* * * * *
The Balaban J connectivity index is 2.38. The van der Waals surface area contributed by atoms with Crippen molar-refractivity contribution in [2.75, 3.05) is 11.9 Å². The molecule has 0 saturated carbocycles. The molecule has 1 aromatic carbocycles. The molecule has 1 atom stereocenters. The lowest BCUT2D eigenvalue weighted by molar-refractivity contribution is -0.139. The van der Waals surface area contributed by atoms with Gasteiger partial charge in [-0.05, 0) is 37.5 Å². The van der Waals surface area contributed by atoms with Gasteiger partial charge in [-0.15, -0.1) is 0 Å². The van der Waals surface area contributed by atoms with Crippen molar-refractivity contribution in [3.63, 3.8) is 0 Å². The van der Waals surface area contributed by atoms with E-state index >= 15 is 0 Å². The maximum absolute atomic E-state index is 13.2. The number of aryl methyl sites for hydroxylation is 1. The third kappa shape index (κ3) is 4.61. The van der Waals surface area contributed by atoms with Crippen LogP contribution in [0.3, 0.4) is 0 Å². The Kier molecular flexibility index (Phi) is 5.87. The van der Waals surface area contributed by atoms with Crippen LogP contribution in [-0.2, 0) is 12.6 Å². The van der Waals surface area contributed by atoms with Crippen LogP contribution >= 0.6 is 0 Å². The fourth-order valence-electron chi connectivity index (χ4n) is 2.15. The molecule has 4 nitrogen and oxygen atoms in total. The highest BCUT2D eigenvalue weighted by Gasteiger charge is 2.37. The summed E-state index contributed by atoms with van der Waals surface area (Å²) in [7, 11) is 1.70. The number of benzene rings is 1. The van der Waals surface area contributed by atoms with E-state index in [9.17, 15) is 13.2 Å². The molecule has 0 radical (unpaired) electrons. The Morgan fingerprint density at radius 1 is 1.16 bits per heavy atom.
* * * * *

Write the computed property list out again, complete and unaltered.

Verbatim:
The Balaban J connectivity index is 2.38. The van der Waals surface area contributed by atoms with Crippen molar-refractivity contribution in [2.75, 3.05) is 11.9 Å². The molecule has 0 saturated carbocycles. The molecule has 1 aromatic carbocycles. The molecule has 1 atom stereocenters. The lowest BCUT2D eigenvalue weighted by molar-refractivity contribution is -0.139. The van der Waals surface area contributed by atoms with Gasteiger partial charge in [-0.05, 0) is 37.5 Å². The van der Waals surface area contributed by atoms with Gasteiger partial charge in [-0.15, -0.1) is 0 Å². The van der Waals surface area contributed by atoms with Crippen molar-refractivity contribution in [3.63, 3.8) is 0 Å². The van der Waals surface area contributed by atoms with E-state index >= 15 is 0 Å². The maximum absolute atomic E-state index is 13.2. The number of aryl methyl sites for hydroxylation is 1. The third kappa shape index (κ3) is 4.61. The van der Waals surface area contributed by atoms with Crippen LogP contribution in [0.3, 0.4) is 0 Å². The Kier molecular flexibility index (Phi) is 5.87. The van der Waals surface area contributed by atoms with Crippen LogP contribution in [-0.2, 0) is 12.6 Å². The van der Waals surface area contributed by atoms with Crippen LogP contribution >= 0.6 is 0 Å². The fourth-order valence-electron chi connectivity index (χ4n) is 2.15. The molecule has 4 nitrogen and oxygen atoms in total. The highest BCUT2D eigenvalue weighted by Gasteiger charge is 2.37. The summed E-state index contributed by atoms with van der Waals surface area (Å²) in [7, 11) is 1.70. The number of benzene rings is 1. The van der Waals surface area contributed by atoms with E-state index in [9.17, 15) is 13.2 Å². The molecule has 0 radical (unpaired) electrons. The Morgan fingerprint density at radius 1 is 1.16 bits per heavy atom.